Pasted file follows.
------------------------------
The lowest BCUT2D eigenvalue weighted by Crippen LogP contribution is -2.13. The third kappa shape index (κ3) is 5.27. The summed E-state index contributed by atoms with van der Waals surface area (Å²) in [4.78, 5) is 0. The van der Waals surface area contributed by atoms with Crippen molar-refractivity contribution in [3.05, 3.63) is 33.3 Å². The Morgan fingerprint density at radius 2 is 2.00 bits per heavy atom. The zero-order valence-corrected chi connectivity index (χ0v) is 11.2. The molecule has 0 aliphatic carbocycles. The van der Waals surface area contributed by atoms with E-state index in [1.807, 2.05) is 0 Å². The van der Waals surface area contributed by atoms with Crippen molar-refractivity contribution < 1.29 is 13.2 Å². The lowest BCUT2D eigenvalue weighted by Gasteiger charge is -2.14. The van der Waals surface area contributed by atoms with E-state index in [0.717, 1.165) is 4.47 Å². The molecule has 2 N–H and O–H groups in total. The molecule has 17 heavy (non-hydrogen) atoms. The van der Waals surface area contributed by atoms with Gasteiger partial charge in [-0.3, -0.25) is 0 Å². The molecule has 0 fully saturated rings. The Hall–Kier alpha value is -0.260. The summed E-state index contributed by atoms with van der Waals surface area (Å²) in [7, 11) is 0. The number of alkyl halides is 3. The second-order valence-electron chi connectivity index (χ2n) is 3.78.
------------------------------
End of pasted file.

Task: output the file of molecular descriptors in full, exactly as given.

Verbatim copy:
The lowest BCUT2D eigenvalue weighted by Crippen LogP contribution is -2.13. The third kappa shape index (κ3) is 5.27. The summed E-state index contributed by atoms with van der Waals surface area (Å²) in [4.78, 5) is 0. The van der Waals surface area contributed by atoms with Crippen molar-refractivity contribution in [3.05, 3.63) is 33.3 Å². The Morgan fingerprint density at radius 2 is 2.00 bits per heavy atom. The zero-order valence-corrected chi connectivity index (χ0v) is 11.2. The molecule has 0 aliphatic carbocycles. The van der Waals surface area contributed by atoms with E-state index in [1.807, 2.05) is 0 Å². The van der Waals surface area contributed by atoms with Crippen molar-refractivity contribution < 1.29 is 13.2 Å². The lowest BCUT2D eigenvalue weighted by Gasteiger charge is -2.14. The van der Waals surface area contributed by atoms with E-state index in [0.717, 1.165) is 4.47 Å². The molecule has 2 N–H and O–H groups in total. The molecule has 17 heavy (non-hydrogen) atoms. The van der Waals surface area contributed by atoms with Gasteiger partial charge in [-0.3, -0.25) is 0 Å². The molecule has 0 fully saturated rings. The Hall–Kier alpha value is -0.260. The summed E-state index contributed by atoms with van der Waals surface area (Å²) in [7, 11) is 0. The number of alkyl halides is 3. The second-order valence-electron chi connectivity index (χ2n) is 3.78.